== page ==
It could be too that there is some foolish system like this which the school views one way but your child sees completely differently. Knowing your own child, if you can find out the events leading up to the complaints, it might also be glaringly obvious to you too.

  6. #5
    Euphoric !
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    Quote Originally Posted by Rachael View Post
    I agree with the others but I will add a situation which happened with my oldest when he started school....

    My oldest was what is politely referred to as a 'busy' kid. Easily bored, always looking for a challenge, knows the rules but always tested to see if they would be enforced and if they weren't going to be, took it as a green light to ignore them completely.

    I would constantly be getting notes home that made no sense because he's always been a rule follower when the rules were known and made clear and it was like he was oblivious to the expectations based on the feed back I was getting.

    In the end, I went in to the school and had a lengthy discussion with his teacher. I asked very specific questions regarding if he was blatantly ignoring the rules and I asked very detailed questions about when this happened and the circumstances.

    Eventually the teacher explained that if a child broke a rule, their name went on the board. If they broke a second rule or if she needed to speak to the same child again in the same day, a check mark beside their name was added. If a third incident happened on the same day, then they were sent to the office.

    Her complaint was that every day my son's name would be on the board with a check mark. Her frustration was that he must understand the rules because he never got as far as being sent to the office. Her view was he was being deliberately disruptive and pushing to the line but knew enough not to step over it.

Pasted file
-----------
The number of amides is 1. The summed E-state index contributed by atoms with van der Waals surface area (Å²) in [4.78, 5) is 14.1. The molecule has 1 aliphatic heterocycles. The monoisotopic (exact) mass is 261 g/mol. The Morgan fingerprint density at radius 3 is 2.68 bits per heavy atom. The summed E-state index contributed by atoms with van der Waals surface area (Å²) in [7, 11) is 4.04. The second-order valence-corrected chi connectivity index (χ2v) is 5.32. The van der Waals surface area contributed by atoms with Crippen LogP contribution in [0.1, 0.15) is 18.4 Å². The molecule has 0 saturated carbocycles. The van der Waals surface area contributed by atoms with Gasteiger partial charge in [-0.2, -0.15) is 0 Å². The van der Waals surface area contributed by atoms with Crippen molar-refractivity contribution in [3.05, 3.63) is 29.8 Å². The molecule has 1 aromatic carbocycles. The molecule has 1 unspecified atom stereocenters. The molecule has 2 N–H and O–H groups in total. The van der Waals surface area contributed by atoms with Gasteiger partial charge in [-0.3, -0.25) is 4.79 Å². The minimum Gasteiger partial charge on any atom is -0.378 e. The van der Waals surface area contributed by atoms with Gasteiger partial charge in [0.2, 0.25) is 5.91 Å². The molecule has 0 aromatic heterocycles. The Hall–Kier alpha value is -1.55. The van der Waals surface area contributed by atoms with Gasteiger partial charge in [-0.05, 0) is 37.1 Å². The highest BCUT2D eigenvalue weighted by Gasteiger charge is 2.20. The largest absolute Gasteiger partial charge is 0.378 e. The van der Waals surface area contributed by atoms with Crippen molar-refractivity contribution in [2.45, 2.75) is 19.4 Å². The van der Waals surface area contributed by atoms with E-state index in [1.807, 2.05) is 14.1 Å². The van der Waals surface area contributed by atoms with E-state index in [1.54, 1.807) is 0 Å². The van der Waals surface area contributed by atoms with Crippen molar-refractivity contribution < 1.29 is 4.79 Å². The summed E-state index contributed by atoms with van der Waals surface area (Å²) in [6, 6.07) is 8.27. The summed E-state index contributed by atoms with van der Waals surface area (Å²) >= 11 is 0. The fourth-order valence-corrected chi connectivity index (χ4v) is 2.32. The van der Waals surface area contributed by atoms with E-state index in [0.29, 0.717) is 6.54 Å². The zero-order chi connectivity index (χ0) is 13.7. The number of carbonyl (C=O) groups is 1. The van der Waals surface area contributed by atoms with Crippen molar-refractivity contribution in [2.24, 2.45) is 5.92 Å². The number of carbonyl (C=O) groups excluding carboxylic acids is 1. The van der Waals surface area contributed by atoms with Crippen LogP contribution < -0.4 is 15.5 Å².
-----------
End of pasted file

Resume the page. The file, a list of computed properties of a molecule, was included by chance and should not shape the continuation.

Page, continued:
No wonder he was pushing if this was her system! I had to explain to her that effectively, he was being given her permission to commit two fouls per day! In his mind, it didn't matter if his name was on the board nor did it matter if a check mark was added. There was no consequence to not listening until the third strike of the day.

    It hadn't occurred to her that he would see it this way. And once she revised her system, it never happened again.

    It could be too that there is some foolish system like this which the school views one way but your child sees completely differently. Knowing your own child, if you can find out the events leading up to the complaints, it might also be glaringly obvious to you too.
    ----------------------------------------

    I can't help but smile at this. I've working in schools and have seen teachers use this name/checkmark system. Though none would send the child to the principal on third strike (does that not just scream I can't discipline so I'll send you to someone who can?).

    I just giggle the way your son interpreted this as 2 freebies. The teacher is thinking that having his name on the board will bring fear and shame to the children and that no child will let their name go on the board and there's you son happily ensuring it is there every day with a checkmark.

    Completely different viewpoints. heehee. Clearly the teacher completely missed out on fully explaining her expectations for the children. She also clearly missed out on understanding the children's understanding and motivations!

    To the OP...I would meet with the teacher and ask very specific questions about who/what/when/where all the incidences are taking place. I would guess your child is lost in a swarm of children and merely doesn't understand what is expected of him. Even the best of children start acting out when they just don't know what to do with themselves. Moving from 1 in 5 (whether with mom or not) can be overwhelming if they end up with a classroom that isn't run with very, very clear expectations and directions.

  7. #6
    Good advice. Thank you.